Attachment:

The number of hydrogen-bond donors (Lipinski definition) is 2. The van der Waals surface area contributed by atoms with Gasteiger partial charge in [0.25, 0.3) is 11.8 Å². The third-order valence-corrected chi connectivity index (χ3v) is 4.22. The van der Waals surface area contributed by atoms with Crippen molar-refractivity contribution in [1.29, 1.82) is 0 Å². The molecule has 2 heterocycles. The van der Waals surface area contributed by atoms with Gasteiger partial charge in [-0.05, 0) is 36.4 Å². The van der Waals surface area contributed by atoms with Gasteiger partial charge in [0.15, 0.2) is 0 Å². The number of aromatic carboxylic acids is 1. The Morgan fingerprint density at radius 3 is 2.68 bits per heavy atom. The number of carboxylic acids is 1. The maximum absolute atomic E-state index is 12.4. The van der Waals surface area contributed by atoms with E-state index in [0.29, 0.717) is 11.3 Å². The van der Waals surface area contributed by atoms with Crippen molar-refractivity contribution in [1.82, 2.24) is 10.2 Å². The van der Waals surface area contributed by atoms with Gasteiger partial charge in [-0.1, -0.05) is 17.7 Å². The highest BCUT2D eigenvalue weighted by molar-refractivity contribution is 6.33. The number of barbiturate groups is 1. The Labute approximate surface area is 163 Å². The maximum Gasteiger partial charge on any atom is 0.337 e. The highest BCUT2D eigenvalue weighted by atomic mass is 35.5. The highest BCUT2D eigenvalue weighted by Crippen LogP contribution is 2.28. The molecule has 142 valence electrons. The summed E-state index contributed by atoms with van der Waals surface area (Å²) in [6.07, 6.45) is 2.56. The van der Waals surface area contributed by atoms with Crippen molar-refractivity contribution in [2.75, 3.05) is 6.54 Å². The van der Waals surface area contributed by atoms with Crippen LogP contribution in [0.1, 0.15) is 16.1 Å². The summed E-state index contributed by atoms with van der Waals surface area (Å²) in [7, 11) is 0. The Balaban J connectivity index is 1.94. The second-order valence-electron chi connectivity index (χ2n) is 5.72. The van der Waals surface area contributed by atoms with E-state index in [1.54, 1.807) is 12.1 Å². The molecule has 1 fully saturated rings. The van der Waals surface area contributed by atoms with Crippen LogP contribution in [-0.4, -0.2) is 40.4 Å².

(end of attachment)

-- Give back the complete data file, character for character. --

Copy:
The number of hydrogen-bond donors (Lipinski definition) is 2. The van der Waals surface area contributed by atoms with Gasteiger partial charge in [0.25, 0.3) is 11.8 Å². The third-order valence-corrected chi connectivity index (χ3v) is 4.22. The van der Waals surface area contributed by atoms with Crippen molar-refractivity contribution in [1.29, 1.82) is 0 Å². The molecule has 2 heterocycles. The van der Waals surface area contributed by atoms with Gasteiger partial charge in [-0.05, 0) is 36.4 Å². The van der Waals surface area contributed by atoms with Gasteiger partial charge in [0.15, 0.2) is 0 Å². The number of aromatic carboxylic acids is 1. The Morgan fingerprint density at radius 3 is 2.68 bits per heavy atom. The number of carboxylic acids is 1. The maximum absolute atomic E-state index is 12.4. The van der Waals surface area contributed by atoms with E-state index in [0.29, 0.717) is 11.3 Å². The van der Waals surface area contributed by atoms with Crippen molar-refractivity contribution in [1.82, 2.24) is 10.2 Å². The van der Waals surface area contributed by atoms with Gasteiger partial charge in [-0.1, -0.05) is 17.7 Å². The highest BCUT2D eigenvalue weighted by molar-refractivity contribution is 6.33. The number of barbiturate groups is 1. The Labute approximate surface area is 163 Å². The maximum Gasteiger partial charge on any atom is 0.337 e. The highest BCUT2D eigenvalue weighted by atomic mass is 35.5. The highest BCUT2D eigenvalue weighted by Crippen LogP contribution is 2.28. The molecule has 142 valence electrons. The summed E-state index contributed by atoms with van der Waals surface area (Å²) in [6.07, 6.45) is 2.56. The van der Waals surface area contributed by atoms with Crippen molar-refractivity contribution in [2.75, 3.05) is 6.54 Å². The van der Waals surface area contributed by atoms with Crippen LogP contribution in [0.1, 0.15) is 16.1 Å². The summed E-state index contributed by atoms with van der Waals surface area (Å²) in [7, 11) is 0. The Balaban J connectivity index is 1.94. The second-order valence-electron chi connectivity index (χ2n) is 5.72. The van der Waals surface area contributed by atoms with E-state index in [1.54, 1.807) is 12.1 Å². The molecule has 1 fully saturated rings. The van der Waals surface area contributed by atoms with Crippen LogP contribution in [-0.4, -0.2) is 40.4 Å².